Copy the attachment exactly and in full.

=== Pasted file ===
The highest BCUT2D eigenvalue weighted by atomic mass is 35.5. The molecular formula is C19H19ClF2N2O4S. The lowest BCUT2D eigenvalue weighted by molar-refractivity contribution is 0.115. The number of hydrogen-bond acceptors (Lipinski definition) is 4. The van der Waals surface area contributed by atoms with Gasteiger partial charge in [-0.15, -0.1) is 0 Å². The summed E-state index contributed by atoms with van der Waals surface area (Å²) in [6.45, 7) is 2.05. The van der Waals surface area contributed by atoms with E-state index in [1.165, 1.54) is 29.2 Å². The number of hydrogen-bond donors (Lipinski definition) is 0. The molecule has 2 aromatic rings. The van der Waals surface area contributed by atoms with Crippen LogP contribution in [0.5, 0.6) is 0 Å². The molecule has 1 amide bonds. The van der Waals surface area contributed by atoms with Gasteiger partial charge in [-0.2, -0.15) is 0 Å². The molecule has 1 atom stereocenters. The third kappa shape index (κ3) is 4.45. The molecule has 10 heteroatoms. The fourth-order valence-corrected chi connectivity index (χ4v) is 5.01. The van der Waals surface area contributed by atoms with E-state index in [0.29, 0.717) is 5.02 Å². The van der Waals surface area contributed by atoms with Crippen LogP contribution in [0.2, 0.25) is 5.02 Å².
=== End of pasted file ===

The highest BCUT2D eigenvalue weighted by atomic mass is 35.5. The molecular formula is C19H19ClF2N2O4S. The lowest BCUT2D eigenvalue weighted by molar-refractivity contribution is 0.115. The number of hydrogen-bond acceptors (Lipinski definition) is 4. The van der Waals surface area contributed by atoms with Gasteiger partial charge in [-0.15, -0.1) is 0 Å². The summed E-state index contributed by atoms with van der Waals surface area (Å²) in [6.45, 7) is 2.05. The van der Waals surface area contributed by atoms with E-state index in [1.165, 1.54) is 29.2 Å². The number of hydrogen-bond donors (Lipinski definition) is 0. The molecule has 2 aromatic rings. The van der Waals surface area contributed by atoms with Crippen LogP contribution in [0.5, 0.6) is 0 Å². The molecule has 1 amide bonds. The van der Waals surface area contributed by atoms with Gasteiger partial charge in [-0.2, -0.15) is 0 Å². The molecule has 1 atom stereocenters. The third kappa shape index (κ3) is 4.45. The molecule has 10 heteroatoms. The fourth-order valence-corrected chi connectivity index (χ4v) is 5.01. The van der Waals surface area contributed by atoms with E-state index in [0.29, 0.717) is 5.02 Å². The van der Waals surface area contributed by atoms with Crippen LogP contribution in [0.2, 0.25) is 5.02 Å².